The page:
Stress and the daily hassles of life cause our cortisol levels to rise.  Cortisol causes food cravings, and in women those cravings tend to be strongest for carbs, especially sweet foods.  The more of these we eat, the worse our mood gets. As if that weren’t bad enough, the cortisol then triggers an enzyme in our fat cells (it converts cortisone to more cortisol). Since our visceral fat cells (the ones in our abdomen, packed around our vital organs) have more of these enzymes than the subcutaneous fat cells (the fat on our thighs and butts, for example), stress causes many women to accumulate more belly fat. The more stress, the more this abdominal, or central, obesity occurs. Some research has found that these belly fat cells, which have been linked to a greater risk for heart disease and diabetes, have four times as many cortisol receptors as regular fat cells.

 

So what can we do to combat this?  Making some calming foods our comfort foods is a good start.  There are meals and snacks that will truly soothe and calm you. Whether it’s because of the specific nutrients they provide or the steady, reliable source of energy they give you, they’ll get you through the day feeling focused, even, and balanced—so you’ll have the ability to conquer anything

Asparagus are high in folate, which is essential for keeping your cool.  The asparagus is considered a psycho-physiological aphrodisiac because of its shape. It is said to trigger the mind to have a physiological response. It also has so many additional health benefits, it should be added to the healthy diet. Asparagus is great as a detox vegetable and anti-aging vegetable.

 

Avocadoes will stress-proof your body. They are rich in glutathione, a substance that specifically blocks intestinal absorption of certain fats that cause oxidative damage.  They also contain lutein, beta-carotene, vitamin E, and more folate than any other fruit. A single serving (about one-quarter of an avocado) has plenty of B vitamins, too.

 

Blueberries have some of the highest levels of an antioxidant known as anthocyanin, and they’ve been linked to all kinds of positive health outcomes, including sharper cognition. But all berries, including strawberries, raspberries, and blackberries, are rich in vitamin C, which has been shown to be helpful in combating stress. German researchers tested this by asking 120 people to give a speech, then do hard math problems. Those who had been given vitamin C had lower blood pressure and lower levels of cortisol after the stress fest.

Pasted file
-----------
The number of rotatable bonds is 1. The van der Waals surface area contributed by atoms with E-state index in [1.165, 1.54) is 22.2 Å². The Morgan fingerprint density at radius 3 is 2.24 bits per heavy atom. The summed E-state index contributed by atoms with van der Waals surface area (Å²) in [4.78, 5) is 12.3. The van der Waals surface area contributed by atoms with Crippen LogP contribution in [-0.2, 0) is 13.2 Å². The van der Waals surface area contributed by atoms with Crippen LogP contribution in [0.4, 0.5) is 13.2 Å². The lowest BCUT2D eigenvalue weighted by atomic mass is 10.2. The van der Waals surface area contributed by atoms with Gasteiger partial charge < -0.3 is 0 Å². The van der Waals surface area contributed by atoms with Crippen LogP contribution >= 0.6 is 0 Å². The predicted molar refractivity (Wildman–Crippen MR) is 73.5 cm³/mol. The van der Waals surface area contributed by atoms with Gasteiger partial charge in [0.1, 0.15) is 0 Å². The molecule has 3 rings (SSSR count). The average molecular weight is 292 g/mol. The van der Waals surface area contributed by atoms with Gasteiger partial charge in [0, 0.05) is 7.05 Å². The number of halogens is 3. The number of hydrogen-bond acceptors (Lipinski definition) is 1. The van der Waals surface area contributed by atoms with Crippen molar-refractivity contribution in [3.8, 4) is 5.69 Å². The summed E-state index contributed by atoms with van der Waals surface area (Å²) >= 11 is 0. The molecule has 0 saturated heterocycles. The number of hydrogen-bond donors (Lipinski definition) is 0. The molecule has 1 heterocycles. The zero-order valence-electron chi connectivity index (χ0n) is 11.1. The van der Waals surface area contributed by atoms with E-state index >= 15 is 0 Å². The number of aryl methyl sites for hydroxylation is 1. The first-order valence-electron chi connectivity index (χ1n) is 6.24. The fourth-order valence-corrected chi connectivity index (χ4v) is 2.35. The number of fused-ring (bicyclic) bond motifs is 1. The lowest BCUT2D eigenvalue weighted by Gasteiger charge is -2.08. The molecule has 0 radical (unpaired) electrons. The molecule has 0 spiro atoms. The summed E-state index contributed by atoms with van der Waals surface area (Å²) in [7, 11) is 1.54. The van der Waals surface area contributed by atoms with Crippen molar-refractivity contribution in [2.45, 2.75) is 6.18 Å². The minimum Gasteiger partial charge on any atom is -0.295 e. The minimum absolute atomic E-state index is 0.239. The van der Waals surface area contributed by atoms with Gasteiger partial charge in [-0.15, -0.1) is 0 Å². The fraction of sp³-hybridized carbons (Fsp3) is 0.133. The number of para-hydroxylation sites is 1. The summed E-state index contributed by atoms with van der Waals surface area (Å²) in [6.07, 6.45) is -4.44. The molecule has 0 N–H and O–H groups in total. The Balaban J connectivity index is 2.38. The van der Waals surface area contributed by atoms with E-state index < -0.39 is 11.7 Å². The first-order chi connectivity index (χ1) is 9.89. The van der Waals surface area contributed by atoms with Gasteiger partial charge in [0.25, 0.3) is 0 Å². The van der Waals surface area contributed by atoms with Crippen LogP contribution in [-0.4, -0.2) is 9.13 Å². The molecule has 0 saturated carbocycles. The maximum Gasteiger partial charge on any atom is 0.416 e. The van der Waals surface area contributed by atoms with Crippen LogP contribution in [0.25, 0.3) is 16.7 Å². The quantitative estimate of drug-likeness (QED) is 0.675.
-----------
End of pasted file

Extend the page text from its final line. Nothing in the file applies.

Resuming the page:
Nuts are a great snack and because they are crunchy and a little salty, they cure many cravings. For those trying to lose weight, they’re such a potently satisfying combo of protein and fat that it’s hard for me not to recommend them at every single meal. (You do have to watch portion size though, since they are high in calories.) Cashews are an especially good source of zinc—a 1-ounce serving has 11 percent of your RDA. Low levels of zinc have been linked to both anxiety and depression. Since our bodies have no way of storing zinc, it’s important to get some every day.

 

Chamomile tea is probably one of the most recommended bedtime soothers around and there is evidence that it promotes sleep.  A new study from the University of Pennsylvania tested chamomile supplements on 57 participants with generalized anxiety disorder for 8 weeks, and found it led to a significant drop in anxiety symptoms. 

The healthy antioxidants in chocolate push this treat to the top of most heart-healthy food lists and it has an undeniable link to mood. A recent study from the University of California, San Diego, School of Medicine reports that both women and men eat more chocolate as depressive symptoms increase.  There’s evidence that, in moderation, chocolate does actually make you feel better.  Dark chocolate, in particular, is known to lower blood pressure, adding to a feeling of calm. It contains more polyphenols and flavonols—two important types of antioxidants—than some fruit juices.

Garlic is jam-packed with powerful antioxidants. These chemicals neutralize free radicals (particles that damage our cells, cause diseases, and encourage aging) and may reduce or even help prevent some of the damage the free radicals cause over time. Among the compounds in garlic is allicin, which has been linked to fending off heart disease, cancer, and even the common cold. Because stress weakens our immune system, we need friends like garlic, which can toughen it back up.

So add some of these natural stress fighters to your diet to combat the daily hassles in your life and before you know it-you’ll be feeling better.

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